How to Select the Correct Rheostat for a Speaker Volume Control

by William Kinsey

Speaker volume controls are used to aid in balancing speakers. These are most commonly used with home entertainment systems that are custom-built to match irregular room shapes. Every room has unique harmonics, so the same speakers in two different rooms will sound differently. Speaker volume control resistors are used to help custom set each speaker to match a room's unique harmonics. The sound level from each speaker should be equal at the central listening point.

Identify the maximum output of both voltage and current for each channel of the stereo system. The speaker resistors chosen must be able to handle this power level. For longer life, it is recommended that the resistors have a higher power dissipation rating than the maximum output of the stereo system.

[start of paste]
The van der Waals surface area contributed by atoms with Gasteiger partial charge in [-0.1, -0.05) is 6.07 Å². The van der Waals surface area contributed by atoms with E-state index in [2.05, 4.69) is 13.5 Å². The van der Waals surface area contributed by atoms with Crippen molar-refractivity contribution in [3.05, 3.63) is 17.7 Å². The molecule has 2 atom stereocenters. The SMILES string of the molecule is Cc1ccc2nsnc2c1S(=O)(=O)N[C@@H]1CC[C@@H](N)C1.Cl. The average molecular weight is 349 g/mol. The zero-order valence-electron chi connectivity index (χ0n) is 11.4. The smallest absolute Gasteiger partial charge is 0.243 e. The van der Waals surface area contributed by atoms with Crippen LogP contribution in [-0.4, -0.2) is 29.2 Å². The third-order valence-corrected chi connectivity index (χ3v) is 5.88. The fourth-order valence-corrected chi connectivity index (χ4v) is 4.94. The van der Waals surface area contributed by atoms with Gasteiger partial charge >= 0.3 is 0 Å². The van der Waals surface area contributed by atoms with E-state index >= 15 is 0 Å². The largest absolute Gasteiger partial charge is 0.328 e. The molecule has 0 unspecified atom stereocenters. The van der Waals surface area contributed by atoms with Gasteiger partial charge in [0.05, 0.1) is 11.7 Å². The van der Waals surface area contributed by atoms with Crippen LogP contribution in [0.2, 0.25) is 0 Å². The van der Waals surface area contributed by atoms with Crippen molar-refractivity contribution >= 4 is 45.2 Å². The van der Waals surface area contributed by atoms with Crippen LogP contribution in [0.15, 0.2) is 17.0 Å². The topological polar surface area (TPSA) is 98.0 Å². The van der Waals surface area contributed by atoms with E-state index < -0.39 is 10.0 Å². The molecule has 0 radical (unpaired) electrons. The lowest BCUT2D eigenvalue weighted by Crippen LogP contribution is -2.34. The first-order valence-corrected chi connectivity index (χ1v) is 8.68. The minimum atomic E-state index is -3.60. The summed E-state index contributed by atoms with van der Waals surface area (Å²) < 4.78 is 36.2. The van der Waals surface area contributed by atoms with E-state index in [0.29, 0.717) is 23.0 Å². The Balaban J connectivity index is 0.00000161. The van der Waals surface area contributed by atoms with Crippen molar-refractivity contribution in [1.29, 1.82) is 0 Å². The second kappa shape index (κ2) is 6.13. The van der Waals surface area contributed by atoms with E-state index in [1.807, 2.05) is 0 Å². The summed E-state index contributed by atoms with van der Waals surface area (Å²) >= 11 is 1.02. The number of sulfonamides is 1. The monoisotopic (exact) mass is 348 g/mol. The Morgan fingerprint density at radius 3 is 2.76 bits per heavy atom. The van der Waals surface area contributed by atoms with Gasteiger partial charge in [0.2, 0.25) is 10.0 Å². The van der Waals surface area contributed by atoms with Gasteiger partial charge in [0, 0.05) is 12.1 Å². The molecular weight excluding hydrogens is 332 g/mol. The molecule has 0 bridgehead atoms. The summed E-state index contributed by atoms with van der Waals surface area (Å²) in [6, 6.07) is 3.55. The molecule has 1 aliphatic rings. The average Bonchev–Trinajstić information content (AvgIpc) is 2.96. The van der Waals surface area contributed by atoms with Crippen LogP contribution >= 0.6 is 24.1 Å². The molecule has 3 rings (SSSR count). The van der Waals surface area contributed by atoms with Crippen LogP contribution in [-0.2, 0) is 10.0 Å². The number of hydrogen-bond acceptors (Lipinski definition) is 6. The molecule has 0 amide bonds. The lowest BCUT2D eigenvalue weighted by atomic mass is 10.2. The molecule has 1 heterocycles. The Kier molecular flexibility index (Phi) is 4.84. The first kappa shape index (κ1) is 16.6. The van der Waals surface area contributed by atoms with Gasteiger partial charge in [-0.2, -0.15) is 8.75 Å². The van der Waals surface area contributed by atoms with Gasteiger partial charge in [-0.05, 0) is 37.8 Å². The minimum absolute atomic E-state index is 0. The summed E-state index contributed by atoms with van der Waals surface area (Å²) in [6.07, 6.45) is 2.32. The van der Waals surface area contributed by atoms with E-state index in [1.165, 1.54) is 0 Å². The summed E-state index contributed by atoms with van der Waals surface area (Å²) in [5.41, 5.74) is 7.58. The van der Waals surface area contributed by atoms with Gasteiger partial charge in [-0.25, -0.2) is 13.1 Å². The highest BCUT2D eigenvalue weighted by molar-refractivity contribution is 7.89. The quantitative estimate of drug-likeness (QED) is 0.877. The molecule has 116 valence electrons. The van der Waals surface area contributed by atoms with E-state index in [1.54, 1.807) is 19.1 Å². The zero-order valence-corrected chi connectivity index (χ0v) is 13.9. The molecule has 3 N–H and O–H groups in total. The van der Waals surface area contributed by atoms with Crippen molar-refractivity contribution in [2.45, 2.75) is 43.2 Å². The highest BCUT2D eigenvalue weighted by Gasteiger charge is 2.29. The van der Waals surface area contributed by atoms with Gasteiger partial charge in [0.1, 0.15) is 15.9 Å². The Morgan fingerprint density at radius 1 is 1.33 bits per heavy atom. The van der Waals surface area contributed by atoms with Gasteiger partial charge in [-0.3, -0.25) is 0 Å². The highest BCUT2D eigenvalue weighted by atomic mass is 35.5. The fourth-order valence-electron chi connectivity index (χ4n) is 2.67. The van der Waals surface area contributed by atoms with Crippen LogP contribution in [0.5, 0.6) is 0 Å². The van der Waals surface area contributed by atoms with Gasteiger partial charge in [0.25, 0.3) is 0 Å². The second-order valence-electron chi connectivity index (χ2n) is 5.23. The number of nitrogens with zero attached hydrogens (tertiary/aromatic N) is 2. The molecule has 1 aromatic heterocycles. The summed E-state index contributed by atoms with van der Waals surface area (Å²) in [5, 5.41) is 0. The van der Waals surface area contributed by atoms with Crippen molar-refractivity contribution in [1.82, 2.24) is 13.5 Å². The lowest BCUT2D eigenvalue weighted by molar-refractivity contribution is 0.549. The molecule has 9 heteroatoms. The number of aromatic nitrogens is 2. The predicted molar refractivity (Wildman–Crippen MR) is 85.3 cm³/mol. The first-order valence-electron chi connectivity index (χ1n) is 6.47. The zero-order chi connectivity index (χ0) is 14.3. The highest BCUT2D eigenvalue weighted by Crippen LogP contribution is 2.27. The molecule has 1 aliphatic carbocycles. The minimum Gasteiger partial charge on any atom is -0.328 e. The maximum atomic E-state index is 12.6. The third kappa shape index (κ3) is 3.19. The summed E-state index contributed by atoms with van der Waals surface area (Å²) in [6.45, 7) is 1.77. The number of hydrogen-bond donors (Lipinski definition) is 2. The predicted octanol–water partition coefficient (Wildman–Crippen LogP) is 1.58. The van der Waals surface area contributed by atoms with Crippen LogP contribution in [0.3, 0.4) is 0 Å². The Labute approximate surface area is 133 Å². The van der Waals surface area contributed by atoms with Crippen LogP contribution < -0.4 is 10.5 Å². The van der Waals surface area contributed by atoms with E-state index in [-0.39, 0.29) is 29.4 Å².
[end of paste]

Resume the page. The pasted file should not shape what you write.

Use a logarithmic resistor rather than a linear resistor. This will allow the change in speaker voltage to follow the speakers' natural response curve. This is important when fine-tuning is the primary goal, rather than just turning the volume down. A logarithmic resistor is more accurate and expensive than a regular linear resistor.

Choose a resistor that goes with the natural theme of the room and does not take up a large amount of space. Since there will be at least one resistor per speaker, smaller is better and easier to hide.

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About the Author

William Kinsey lives in Concord, N.C. He started writing articles in March 2009, which have appeared on Autos.com and CarsDirect.com. He currently holds a Bachelor of Science in electrical engineering from the University of North Carolina at Charlotte and a Master of Business Administration from the University of Phoenix. He also has several years experience as an outside plant engineer and planner with AT&T. He also currently owns and operates Sophisticated Curves, an online fashion mall that caters to the needs of plus size women.

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